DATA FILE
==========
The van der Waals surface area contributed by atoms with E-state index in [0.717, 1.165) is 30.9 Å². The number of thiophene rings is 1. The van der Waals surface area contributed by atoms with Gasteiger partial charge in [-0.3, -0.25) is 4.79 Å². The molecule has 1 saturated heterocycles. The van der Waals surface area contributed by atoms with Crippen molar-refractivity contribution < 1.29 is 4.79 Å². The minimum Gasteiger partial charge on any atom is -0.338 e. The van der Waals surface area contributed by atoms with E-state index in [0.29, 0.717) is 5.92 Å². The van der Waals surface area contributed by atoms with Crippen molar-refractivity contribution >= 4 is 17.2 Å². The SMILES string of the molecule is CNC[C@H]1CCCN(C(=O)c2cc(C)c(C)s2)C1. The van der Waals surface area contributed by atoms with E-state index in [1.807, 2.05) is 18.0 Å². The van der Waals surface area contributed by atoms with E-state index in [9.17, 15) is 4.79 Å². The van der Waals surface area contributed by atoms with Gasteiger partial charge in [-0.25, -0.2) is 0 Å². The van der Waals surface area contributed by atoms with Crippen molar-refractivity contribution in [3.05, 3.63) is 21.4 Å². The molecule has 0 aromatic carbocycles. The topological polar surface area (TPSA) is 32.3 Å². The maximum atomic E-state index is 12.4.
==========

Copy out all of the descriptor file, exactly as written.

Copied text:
The van der Waals surface area contributed by atoms with E-state index in [0.717, 1.165) is 30.9 Å². The number of thiophene rings is 1. The van der Waals surface area contributed by atoms with Gasteiger partial charge in [-0.3, -0.25) is 4.79 Å². The molecule has 1 saturated heterocycles. The van der Waals surface area contributed by atoms with Crippen molar-refractivity contribution < 1.29 is 4.79 Å². The minimum Gasteiger partial charge on any atom is -0.338 e. The van der Waals surface area contributed by atoms with E-state index in [0.29, 0.717) is 5.92 Å². The van der Waals surface area contributed by atoms with Crippen molar-refractivity contribution >= 4 is 17.2 Å². The SMILES string of the molecule is CNC[C@H]1CCCN(C(=O)c2cc(C)c(C)s2)C1. The van der Waals surface area contributed by atoms with E-state index in [1.807, 2.05) is 18.0 Å². The van der Waals surface area contributed by atoms with E-state index in [9.17, 15) is 4.79 Å². The van der Waals surface area contributed by atoms with Gasteiger partial charge in [-0.25, -0.2) is 0 Å². The van der Waals surface area contributed by atoms with Crippen molar-refractivity contribution in [3.05, 3.63) is 21.4 Å². The molecule has 0 aromatic carbocycles. The topological polar surface area (TPSA) is 32.3 Å². The maximum atomic E-state index is 12.4.